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10 November, 2014
There is a great deal of discussion in Georgia about who is pro-western and who is not. It is not an easy discussion to have because almost everybody says they are pro-western. Many in the UNM say they are pro-western but did many things that Europe didn't like. And many in the current government have made comments that indicate they have fundamental disagreements with fundamental European values. It is an important discussion, and one heard everywhere. But another way to
differentiate the groups of politicians is those who actually try to get things done and those who don't.

There are plenty in the government and parliament who are doing things. The parliamentary leadership its self has had not only to pass laws but to try to rescue to the institution of parliament itself and the constitution from the weakened state it was in when they inherited it two years ago. And they have done a pretty good job. At the same time, many in parliament on both sides, have just been making pointless speeches or trying to score points of little value to anybody.

By any definition the Defense Ministry under Alasania was a very effective ministry. People have different views of Alasania's effectiveness as a political leader but he was clearly a very effective minister. So effective at building Georgia's relationship with NATO and the west that his removal brought up very reasonable concerns about the true reasons for his removal. And the arrest of his staff, the so called corruption operation while he was out of the country was an immature and move. If the government was really worried about corruption, they would be looking at other ministries like the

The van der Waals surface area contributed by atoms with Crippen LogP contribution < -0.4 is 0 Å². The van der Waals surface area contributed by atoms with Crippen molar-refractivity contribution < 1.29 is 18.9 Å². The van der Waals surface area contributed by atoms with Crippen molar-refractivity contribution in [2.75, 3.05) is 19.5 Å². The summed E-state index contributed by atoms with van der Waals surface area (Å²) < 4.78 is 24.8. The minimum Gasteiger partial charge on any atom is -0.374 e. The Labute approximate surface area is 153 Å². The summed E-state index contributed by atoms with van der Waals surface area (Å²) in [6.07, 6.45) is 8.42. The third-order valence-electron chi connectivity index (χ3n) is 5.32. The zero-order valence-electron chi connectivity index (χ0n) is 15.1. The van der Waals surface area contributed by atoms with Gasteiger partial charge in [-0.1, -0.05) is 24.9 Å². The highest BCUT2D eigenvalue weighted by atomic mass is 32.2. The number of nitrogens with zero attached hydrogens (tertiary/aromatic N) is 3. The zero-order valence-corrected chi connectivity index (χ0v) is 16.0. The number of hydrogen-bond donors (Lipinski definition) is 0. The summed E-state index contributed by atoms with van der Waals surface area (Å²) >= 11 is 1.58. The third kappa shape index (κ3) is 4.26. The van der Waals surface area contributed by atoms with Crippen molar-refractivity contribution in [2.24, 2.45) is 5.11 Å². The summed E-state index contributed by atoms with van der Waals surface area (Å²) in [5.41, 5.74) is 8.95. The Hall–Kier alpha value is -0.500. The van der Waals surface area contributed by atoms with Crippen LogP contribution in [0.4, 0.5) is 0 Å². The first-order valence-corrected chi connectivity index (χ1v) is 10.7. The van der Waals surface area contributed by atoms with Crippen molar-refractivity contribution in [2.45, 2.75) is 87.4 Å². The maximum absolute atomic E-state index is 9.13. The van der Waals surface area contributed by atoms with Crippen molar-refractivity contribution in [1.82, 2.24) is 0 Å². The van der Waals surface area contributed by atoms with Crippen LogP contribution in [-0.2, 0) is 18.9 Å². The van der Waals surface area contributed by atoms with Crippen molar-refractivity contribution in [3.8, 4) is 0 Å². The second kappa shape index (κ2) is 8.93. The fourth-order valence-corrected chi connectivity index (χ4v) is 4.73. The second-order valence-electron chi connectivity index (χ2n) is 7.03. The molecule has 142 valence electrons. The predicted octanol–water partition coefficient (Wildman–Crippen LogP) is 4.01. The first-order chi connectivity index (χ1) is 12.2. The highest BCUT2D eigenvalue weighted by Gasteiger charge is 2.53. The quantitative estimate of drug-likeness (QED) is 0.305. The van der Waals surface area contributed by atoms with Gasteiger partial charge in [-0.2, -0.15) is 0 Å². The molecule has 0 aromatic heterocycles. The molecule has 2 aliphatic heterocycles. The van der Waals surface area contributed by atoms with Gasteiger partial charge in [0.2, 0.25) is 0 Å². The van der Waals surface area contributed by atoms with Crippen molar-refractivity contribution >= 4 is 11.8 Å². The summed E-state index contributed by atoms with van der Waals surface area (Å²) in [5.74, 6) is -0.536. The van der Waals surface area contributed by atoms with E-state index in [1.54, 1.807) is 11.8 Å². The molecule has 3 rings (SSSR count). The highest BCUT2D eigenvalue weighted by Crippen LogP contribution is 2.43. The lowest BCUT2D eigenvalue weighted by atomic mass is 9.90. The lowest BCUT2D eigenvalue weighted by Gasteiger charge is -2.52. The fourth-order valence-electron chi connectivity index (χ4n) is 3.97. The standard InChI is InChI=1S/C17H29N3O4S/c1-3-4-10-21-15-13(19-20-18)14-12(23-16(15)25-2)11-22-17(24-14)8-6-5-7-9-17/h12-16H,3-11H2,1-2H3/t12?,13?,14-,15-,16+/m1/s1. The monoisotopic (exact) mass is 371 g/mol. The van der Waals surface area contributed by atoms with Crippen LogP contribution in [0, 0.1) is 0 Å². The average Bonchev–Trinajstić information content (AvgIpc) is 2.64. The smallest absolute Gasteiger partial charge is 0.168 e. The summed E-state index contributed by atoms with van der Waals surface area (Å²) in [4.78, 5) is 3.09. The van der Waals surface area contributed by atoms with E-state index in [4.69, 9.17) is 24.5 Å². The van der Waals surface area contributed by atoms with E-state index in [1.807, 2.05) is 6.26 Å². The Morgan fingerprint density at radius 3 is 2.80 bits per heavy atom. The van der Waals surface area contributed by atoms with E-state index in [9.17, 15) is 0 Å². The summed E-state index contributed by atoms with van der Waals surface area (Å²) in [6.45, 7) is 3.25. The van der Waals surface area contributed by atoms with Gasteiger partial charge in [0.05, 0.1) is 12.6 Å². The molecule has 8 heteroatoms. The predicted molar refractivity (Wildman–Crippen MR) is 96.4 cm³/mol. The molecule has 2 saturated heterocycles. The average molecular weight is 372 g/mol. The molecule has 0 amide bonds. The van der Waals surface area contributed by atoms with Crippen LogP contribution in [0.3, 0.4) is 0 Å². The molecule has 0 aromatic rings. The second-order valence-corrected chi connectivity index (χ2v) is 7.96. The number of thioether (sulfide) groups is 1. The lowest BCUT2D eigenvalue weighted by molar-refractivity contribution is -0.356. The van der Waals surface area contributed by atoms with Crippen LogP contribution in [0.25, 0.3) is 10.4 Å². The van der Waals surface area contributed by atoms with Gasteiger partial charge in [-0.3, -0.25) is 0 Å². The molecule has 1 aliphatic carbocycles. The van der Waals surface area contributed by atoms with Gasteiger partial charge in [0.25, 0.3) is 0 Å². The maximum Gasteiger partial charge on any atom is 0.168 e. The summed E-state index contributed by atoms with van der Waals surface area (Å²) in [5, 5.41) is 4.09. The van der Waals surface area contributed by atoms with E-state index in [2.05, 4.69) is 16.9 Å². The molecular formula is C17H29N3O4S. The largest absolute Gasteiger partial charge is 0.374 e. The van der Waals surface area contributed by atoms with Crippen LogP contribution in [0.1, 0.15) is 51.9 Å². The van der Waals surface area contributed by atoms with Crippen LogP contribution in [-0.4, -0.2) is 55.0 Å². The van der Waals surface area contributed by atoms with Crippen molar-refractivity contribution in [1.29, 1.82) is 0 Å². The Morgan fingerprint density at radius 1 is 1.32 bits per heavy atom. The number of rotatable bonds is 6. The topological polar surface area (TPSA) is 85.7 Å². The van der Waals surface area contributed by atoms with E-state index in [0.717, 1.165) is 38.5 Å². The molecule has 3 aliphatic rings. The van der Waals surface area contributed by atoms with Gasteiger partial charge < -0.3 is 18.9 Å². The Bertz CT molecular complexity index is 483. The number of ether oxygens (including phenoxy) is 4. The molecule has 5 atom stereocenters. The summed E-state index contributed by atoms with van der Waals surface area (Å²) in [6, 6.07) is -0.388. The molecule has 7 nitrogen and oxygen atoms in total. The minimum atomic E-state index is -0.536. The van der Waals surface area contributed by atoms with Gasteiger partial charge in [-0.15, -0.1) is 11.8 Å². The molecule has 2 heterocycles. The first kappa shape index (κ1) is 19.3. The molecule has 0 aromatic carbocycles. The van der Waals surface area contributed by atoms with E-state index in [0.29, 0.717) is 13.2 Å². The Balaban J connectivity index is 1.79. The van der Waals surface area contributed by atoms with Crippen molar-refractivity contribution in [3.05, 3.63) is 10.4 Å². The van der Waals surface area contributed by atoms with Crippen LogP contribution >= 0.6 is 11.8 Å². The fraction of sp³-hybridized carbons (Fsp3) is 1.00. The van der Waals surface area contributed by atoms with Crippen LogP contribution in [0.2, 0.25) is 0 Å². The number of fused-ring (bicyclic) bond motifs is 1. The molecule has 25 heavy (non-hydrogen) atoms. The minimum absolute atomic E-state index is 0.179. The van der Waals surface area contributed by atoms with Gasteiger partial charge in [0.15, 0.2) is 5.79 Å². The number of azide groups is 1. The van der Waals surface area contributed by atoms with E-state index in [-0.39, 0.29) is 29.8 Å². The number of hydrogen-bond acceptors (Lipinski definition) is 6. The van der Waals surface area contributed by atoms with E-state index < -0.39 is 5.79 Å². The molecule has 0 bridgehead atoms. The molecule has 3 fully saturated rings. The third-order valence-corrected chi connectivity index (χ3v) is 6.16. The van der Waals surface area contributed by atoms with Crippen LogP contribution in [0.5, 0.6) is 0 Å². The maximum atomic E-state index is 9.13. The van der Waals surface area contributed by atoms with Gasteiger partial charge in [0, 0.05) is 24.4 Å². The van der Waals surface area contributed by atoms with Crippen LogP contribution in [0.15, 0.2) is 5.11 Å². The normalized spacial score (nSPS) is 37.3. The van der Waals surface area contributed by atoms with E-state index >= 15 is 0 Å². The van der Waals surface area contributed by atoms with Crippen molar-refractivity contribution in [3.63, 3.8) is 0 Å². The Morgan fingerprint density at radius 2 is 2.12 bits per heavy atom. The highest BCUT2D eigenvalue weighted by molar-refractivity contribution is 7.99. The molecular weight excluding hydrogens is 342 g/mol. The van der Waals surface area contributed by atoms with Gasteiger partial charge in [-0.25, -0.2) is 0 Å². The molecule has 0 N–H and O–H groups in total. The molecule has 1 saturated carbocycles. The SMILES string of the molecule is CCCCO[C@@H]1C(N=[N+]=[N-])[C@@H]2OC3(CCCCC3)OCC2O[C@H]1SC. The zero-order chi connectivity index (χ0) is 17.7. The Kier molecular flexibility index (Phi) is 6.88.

Ministry of Sport and Youth for example.

Looking around at the other parts of the Georgian government, what are they doing? What policies are they pursuing? When they speak publicly, do they explain their goals? What do they spend their main efforts on? Some of the ministries really do seem to be working hard in the interest of the people of Georgia. Others, not so much. The ministers go through the motions of being a minister, attend the ceremonies but not much else. Some only seem to get excited when complaining about the National Movement, or getting in various personal arguments. Some members of the opposition are similar. It is all politics without real plans for the future.

Here is a good example. Recently Tedo Japaridze the chair of the Foreign Relations Committee in parliament went to Iran and then brought some Iranian members of parliament to visit Georgia. This was a very important visit. The US and EU may very well sign a deal with Iran in the coming year that will be one of the most important changes in Georgia's external position. This relationship is crucial for
Georgia. Although this is unlikely to bring votes to Japaridze and was in no way a populist move, these relationships will bring real benefits for Georgia. How many things like that are happening in Georgia? When we look at each ministry or parliamentary committee, can we way what they should be doing? How will we judge them in two years to know if they have succeeded? Are their goals clear?

The management of the state when done well, is not very exciting. The most successful governments are ones that aren't in the news very much because they are busy quietly working on behalf of the population. Who ever reads about Denmark? In Georgia it is easy to see a real difference between those quietly work and those who make a great deal of nose. So when analyzing the current changes, look at who is doing real work, and who is spending their time on old arguments.
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